The sensitivity and specificity of the BioChekSwab test were previously determined by the manufacturer in a Hungarian Genitourinary Clinic. In that study with 197 women, the gold standard was an in-house PCR assay (Chly01_Hun performed by GenoID, Budapest, Hungary), and endocervical swabs for both tests were taken by a physician. The CT prevalence by gold standard test was 27%, and the BioCheckSwab test was 98.2% sensitive (95% CI 90.1% to 100%) and 97.9% specific (95% CI 94.0% to 99.6%) (unpublished data, EnZtek Diagnostics, 2013). We could not reproduce that result and obtained a sensitivity of 0%. However, the CT prevalence of our study population was much lower at 8%. According to the manufacturer, the discrepancy between the BioCheckSwab and PCR results could be explained by the fact that the former detects live organisms only, whereas the latter also detects DNA from dead bacteria. Alternatively, the manufacturer thought that the sample collection could have been suboptimal and the bacterial load on the samples was too low.2 However, the study physicians always took the BioChekSwab first, followed by the flocked swab for gold standard PCR testing. Furthermore, participants were excluded when they were using antimicrobial medication.
During this study, we decided to perform the secondary step at the laboratory to avoid additional waiting time at the physician office, to avoid that the result was communicated to the patient and to ensure that good documentary practices were in place. Samples were brought to the laboratory with a maximum delay of 30 min but this does not affect the results according to the insert; on the contrary, samples can be stored for 24 h and transported at 2–30°C according to the insert.
The BioChekSwab Rapid Test is a Conformitée Européenne (CE) labelled and ISO-13485:2003 certified medical device. These certifications do not represent the test accuracy but only the quality of medical device manufacturing. However, even though there is no proof of test accuracy, patients can buy this certified rapid test on the internet under the name: SELFCheck Female Chlamydia Test. The WHO Sexually Transmitted Diseases Diagnostics Initiative developed the ASSURED criteria for new rapid tests: Affordable, Sensitive, Specific, User-friendly, Rapid and robust, Equipment-free and Deliverable to end users.6 In our opinion, the BioChekSwab does not fulfil these criteria and therefore potentially misleads patients if no confirmatory test by a professional laboratory is done. False-positive test results can cause distress and false-negative test results can lead to onward transmission. Therefore, in our opinion, proof of diagnostic accuracy of tests that are available over the counter or on the internet should be mandatory.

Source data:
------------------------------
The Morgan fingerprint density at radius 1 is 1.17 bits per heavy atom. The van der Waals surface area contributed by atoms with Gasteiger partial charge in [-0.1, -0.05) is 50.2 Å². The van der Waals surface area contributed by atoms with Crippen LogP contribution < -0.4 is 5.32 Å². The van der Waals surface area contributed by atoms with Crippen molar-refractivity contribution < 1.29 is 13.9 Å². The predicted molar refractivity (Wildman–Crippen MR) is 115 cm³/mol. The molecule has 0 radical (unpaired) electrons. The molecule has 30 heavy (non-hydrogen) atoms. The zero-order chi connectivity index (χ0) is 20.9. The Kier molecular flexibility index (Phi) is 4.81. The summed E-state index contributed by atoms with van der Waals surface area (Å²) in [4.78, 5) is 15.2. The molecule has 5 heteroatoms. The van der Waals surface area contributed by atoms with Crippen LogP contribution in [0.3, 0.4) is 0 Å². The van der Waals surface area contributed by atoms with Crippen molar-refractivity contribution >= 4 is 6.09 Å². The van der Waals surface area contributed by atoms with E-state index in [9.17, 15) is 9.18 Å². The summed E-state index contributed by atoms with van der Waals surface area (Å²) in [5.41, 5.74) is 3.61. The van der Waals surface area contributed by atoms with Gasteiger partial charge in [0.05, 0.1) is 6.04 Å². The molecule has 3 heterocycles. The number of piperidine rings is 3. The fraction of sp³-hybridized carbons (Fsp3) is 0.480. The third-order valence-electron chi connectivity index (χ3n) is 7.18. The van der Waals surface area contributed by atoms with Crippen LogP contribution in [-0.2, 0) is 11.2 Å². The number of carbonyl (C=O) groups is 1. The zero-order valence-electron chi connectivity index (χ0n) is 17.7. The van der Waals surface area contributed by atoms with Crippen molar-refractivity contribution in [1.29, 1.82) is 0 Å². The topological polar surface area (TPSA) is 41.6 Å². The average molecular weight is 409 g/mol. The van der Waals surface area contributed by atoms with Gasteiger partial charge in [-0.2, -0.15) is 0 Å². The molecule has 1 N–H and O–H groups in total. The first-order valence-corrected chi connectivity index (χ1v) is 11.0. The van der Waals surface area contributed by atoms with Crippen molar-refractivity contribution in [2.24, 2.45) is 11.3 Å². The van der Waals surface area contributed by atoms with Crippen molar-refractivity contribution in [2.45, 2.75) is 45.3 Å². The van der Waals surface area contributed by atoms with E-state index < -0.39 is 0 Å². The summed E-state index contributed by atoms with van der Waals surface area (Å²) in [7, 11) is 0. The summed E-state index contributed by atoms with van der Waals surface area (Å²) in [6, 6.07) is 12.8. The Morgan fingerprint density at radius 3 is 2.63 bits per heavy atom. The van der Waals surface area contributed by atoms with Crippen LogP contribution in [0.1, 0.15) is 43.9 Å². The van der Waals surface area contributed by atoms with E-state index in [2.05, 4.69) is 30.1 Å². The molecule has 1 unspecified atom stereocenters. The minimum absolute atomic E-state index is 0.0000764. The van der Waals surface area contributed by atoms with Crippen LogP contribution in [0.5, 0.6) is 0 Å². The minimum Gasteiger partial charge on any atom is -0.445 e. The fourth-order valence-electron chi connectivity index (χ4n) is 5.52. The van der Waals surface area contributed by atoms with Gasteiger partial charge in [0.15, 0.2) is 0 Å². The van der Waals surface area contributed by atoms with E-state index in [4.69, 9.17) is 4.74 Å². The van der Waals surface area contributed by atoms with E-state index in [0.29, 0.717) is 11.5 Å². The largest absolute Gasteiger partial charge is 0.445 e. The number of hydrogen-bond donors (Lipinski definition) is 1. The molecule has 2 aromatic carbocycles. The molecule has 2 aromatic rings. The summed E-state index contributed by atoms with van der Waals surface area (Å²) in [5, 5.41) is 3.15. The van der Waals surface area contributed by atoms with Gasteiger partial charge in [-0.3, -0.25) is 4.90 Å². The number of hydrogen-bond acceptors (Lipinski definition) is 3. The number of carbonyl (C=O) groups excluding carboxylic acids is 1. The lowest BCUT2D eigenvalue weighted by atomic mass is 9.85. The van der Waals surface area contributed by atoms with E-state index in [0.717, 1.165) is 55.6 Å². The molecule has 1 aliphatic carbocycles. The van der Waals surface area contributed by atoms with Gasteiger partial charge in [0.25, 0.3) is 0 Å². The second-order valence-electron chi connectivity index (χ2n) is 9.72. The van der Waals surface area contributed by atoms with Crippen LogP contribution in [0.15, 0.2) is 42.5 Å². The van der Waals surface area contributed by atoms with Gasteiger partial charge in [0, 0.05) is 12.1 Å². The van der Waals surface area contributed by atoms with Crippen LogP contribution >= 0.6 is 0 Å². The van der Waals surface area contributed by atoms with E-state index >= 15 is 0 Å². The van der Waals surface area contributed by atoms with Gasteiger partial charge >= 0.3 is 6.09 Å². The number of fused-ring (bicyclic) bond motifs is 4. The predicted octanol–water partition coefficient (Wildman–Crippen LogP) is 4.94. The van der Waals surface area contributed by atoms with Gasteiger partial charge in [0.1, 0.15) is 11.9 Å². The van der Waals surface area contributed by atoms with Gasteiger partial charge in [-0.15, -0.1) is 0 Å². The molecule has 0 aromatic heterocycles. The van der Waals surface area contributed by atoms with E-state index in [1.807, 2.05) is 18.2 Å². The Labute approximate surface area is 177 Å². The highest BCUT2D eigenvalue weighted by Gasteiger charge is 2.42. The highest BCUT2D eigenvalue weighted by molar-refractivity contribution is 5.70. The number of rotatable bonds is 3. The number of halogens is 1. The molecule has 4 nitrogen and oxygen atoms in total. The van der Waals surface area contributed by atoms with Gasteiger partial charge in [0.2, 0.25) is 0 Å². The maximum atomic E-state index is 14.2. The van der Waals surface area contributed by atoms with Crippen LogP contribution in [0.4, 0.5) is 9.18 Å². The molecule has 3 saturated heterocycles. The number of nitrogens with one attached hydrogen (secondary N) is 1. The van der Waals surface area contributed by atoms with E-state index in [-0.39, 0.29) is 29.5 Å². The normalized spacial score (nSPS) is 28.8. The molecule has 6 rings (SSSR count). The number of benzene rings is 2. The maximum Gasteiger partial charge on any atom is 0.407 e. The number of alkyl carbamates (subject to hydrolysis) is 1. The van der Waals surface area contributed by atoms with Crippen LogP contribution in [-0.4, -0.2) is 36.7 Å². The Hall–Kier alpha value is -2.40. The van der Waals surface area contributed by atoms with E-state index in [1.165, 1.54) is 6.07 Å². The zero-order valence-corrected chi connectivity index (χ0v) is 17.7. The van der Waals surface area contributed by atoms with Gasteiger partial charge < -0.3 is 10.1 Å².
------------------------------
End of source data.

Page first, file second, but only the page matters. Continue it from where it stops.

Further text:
We would like to thank EDCTP; the University of Liverpool and the Institute of Tropical Medicine for funding the study. We would like to thank EnZtek Diagnostics Inc for donating the BioChekSwabs. We would also like to thank the study participants of the RING PLUS study and all RING PLUS staff.
Abstract in Dutch
This web only file has been produced by the BMJ Publishing Group from an electronic file supplied by the author(s) and has not been edited for content.
- Abstract in Dutch - Online abstract
IDB and LM contributed equally.
Handling editor Jackie A Cassell
Contributors All authors were involved in the main study that generated the data. For the present short report, IDB and LM wrote the first draft of the manuscript and contributed equally. EK, TC and JvdW revised and edited the text. TC, VC, IDB created the experimental design. LM and VM performed the testing and IDB performed the data analysis. All authors revised and approved the present version of the manuscript.
Funding The main study has been funded by The European & Developing Countries Clinical Trials Partnership (EDCTP) through a project entitled ‘Preparing for clinical trials with vaginal rings that protect women from HIV and unintended pregnancy’ (grant code SP.2011.41304.043); the University of Liverpool and the ITM.
Competing interests None declared.
Ethics approval The BioChekSwab substudy was included in the main protocol, which was approved by the Rwandan National Ethics Committee (approval number 481/RNEC/2013) and the ethics committees of the Institute of Tropical Medicine (ITM) in Antwerp, Belgium (approval number 864/13), the University Teaching Hospital in Antwerp, Belgium, (approval number 13/7/85) and the University of Liverpool in Liverpool, UK (approval number RETG000639IREC).
Provenance and peer review Not commissioned; externally peer reviewed.
Data sharing statement The database relevant to the study has been made available to all collaborators.